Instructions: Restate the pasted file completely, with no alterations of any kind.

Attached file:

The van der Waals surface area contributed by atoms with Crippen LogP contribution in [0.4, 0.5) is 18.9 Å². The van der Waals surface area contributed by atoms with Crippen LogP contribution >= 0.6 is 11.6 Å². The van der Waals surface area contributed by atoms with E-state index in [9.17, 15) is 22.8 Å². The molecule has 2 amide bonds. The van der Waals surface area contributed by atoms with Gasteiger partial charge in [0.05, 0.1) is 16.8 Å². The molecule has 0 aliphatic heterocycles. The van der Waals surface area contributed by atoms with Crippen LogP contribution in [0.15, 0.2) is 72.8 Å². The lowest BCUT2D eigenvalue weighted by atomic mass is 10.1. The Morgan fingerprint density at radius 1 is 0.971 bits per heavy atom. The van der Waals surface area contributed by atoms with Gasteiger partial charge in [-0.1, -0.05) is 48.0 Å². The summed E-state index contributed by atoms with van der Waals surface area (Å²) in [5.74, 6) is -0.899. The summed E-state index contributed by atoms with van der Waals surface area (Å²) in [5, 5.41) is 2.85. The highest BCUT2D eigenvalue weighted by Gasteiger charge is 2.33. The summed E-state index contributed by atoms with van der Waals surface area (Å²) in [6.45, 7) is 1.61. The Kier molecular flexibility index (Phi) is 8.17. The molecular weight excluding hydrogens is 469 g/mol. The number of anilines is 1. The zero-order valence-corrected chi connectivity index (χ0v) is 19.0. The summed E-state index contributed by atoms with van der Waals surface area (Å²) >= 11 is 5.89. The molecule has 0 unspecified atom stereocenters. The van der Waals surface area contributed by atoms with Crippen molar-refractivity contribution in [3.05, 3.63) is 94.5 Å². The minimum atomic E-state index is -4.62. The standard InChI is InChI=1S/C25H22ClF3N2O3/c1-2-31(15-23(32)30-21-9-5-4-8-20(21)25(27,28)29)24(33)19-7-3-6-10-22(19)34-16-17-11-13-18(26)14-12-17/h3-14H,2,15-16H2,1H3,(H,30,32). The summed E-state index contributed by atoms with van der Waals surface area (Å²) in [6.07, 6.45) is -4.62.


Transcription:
The van der Waals surface area contributed by atoms with Crippen LogP contribution in [0.4, 0.5) is 18.9 Å². The van der Waals surface area contributed by atoms with Crippen LogP contribution >= 0.6 is 11.6 Å². The van der Waals surface area contributed by atoms with E-state index in [9.17, 15) is 22.8 Å². The molecule has 2 amide bonds. The van der Waals surface area contributed by atoms with Gasteiger partial charge in [0.05, 0.1) is 16.8 Å². The molecule has 0 aliphatic heterocycles. The van der Waals surface area contributed by atoms with Crippen LogP contribution in [0.15, 0.2) is 72.8 Å². The lowest BCUT2D eigenvalue weighted by atomic mass is 10.1. The Morgan fingerprint density at radius 1 is 0.971 bits per heavy atom. The van der Waals surface area contributed by atoms with Gasteiger partial charge in [-0.1, -0.05) is 48.0 Å². The summed E-state index contributed by atoms with van der Waals surface area (Å²) in [5.74, 6) is -0.899. The summed E-state index contributed by atoms with van der Waals surface area (Å²) in [5, 5.41) is 2.85. The highest BCUT2D eigenvalue weighted by Gasteiger charge is 2.33. The summed E-state index contributed by atoms with van der Waals surface area (Å²) in [6.45, 7) is 1.61. The Kier molecular flexibility index (Phi) is 8.17. The molecular weight excluding hydrogens is 469 g/mol. The number of anilines is 1. The zero-order valence-corrected chi connectivity index (χ0v) is 19.0. The summed E-state index contributed by atoms with van der Waals surface area (Å²) >= 11 is 5.89. The molecule has 0 unspecified atom stereocenters. The van der Waals surface area contributed by atoms with Crippen molar-refractivity contribution in [3.05, 3.63) is 94.5 Å². The minimum atomic E-state index is -4.62. The standard InChI is InChI=1S/C25H22ClF3N2O3/c1-2-31(15-23(32)30-21-9-5-4-8-20(21)25(27,28)29)24(33)19-7-3-6-10-22(19)34-16-17-11-13-18(26)14-12-17/h3-14H,2,15-16H2,1H3,(H,30,32). The summed E-state index contributed by atoms with van der Waals surface area (Å²) in [6.07, 6.45) is -4.62.